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Business Rx: He's got the right service; now it's a matter of marketing

By Special to Capital Business
Monday, May 31, 2010; 21

If you have a business plan and know there is a need for your service, figuring out how to reach your target market doesn't have to be top secret.

The Entrepreneur:

Jim Hennessey is quick to say he would not call himself a businessman. For 25 years, he worked for the federal government performing background checks on people seeking security clearances. When he retired in July 2008, he realized there was a market to help people facing a federal background investigation for a security clearance. Plus, he enjoyed demystifying the process that he spent his career performing. Hennessey found that there aren't many options for people who need help navigating the security clearance route -- there are lawyers who specialize in security-clearance law, but many charge high rates, the majority don't have firsthand knowledge of the process, and they usually only get involved once a person is denied a clearance. With the encouragement of his family and two friends in business, Hennessey set up a one-man shop, JLH, from his home office in Rockville.

The Business:

In the Washington region, security clearances are a great career asset. Federal and military employees and applicants, government contractor personnel, federal appointees and others whose work may call for interaction with sensitive information must go through the complex and often confusing clearance process. The faster they can navigate the process, the faster they'll get their results -- saving organizations time and money.

Hennessey

"I do in-person and online consultations. I clarify the often difficult and unclear instructions that come with the various security forms, answer all questions, concerns, and give guidance about the entire three-part process (the application, the background investigation and the adjudication). Many times the instructions are not very clear and many folks don't understand many items asked, which isn't a lot of fun. For people up for a government security clearance, not obtaining that clearance can have major rippling effects on their career.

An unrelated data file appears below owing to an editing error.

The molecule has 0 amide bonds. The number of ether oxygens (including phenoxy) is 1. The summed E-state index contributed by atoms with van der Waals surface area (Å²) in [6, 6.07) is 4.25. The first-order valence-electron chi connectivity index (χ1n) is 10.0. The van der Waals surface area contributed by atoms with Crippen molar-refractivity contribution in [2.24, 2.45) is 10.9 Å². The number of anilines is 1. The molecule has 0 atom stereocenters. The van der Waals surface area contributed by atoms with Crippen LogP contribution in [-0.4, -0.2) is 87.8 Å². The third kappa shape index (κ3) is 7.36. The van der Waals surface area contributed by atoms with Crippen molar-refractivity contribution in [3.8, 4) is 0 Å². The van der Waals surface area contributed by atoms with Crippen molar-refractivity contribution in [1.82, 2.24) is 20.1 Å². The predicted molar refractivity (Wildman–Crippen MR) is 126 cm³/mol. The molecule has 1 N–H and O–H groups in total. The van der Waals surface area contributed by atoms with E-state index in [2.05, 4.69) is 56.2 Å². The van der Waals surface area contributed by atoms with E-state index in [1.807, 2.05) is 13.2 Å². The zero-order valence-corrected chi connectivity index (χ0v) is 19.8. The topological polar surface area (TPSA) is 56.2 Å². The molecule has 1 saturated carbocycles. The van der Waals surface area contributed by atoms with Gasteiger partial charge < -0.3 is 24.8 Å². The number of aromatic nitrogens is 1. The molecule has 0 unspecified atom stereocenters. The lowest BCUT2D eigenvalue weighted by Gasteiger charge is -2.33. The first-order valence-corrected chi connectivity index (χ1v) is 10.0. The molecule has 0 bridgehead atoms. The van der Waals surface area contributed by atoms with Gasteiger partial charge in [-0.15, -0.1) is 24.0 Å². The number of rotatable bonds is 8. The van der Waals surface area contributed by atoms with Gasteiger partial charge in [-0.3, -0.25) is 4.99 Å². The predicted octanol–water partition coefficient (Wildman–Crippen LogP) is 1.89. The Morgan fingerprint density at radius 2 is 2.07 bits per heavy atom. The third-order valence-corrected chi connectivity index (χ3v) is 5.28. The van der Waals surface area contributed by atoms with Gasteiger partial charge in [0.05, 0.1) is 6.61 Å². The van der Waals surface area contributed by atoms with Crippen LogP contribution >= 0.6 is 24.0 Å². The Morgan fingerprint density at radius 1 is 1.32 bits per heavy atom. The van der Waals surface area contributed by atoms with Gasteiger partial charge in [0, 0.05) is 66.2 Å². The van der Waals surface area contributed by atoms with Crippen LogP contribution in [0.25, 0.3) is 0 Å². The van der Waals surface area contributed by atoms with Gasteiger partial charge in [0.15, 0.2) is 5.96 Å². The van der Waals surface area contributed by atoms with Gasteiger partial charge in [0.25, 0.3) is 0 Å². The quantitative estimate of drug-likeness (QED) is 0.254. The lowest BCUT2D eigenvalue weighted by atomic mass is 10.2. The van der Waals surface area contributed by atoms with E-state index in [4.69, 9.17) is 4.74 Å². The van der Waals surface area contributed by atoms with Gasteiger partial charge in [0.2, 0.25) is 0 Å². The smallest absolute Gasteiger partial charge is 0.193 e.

"I really enjoy this work, and it seems there is a need for my services; I just need to somehow get the word out there. I get some business through security-clearance forums online. But business seems to come all at once, then a dry spell. I don't mind if I have to spend money for advertising, but being on a budget, I would like to know that my advertising dollars are well-spent."

The Feedback:

Asher Epstein, managing director, Dingman Center for Entrepreneurship at the University of Maryland's Robert H. Smith School of Business

"Any time the value proposition for your service is crystal clear like this, the sales efforts are so much easier. You know that people need your service -- every day that they are not 'cleared' is a day of lost productivity for the company. That's a really good thing, but that doesn't help you with the bigger issue -- making sure you have consistent deal-flow.

"It's very difficult to find one-off type customers, so go to some of the top defense contractors and companies that are hiring hundreds of people a year that need security clearances and market yourself as the resident expert that will help make sure the employees get through the process in a timely manner. Identify the top 10-15 largest government contractors in this region and start by approaching the smallest, then working your way up and scaling up your pitch. I don't think you need to advertise. This is all about word of mouth. No company is going to pick someone out of the Yellow Pages for security clearances -- they are going to want someone who really knows what they're doing, and your credentials speak for themselves.

"Another thing to think about: When you're doing a service-type business, I think it's a lot easier if you begin to think of your services in terms of packages and products rather than billing by the hour. It's also better for your clients because they won't be worrying about checking their watch and getting nickeled-and-dimed every time they call or e-mail you. Standardizing what you offer becomes a compelling way to simplify your market position."

Reaction:

Hennessey

"I see great potential in the idea of aiming for the types of companies that have large numbers of employees that need to be cleared instead of putting a lot of my effort and resources into getting a client here and there. Also, the idea of marketing my service as a set-price package is something I hadn't thought of, but that certainly makes a lot of sense."

Looking for some advice on a new business, or need held fixing an existing one? Capital Business and the experts at the University of Maryland's Dingman Center for Entrepreneurship at the Robert H. Smith School of Business are ready to assist. Contact us as capbiznews@washpost.com.

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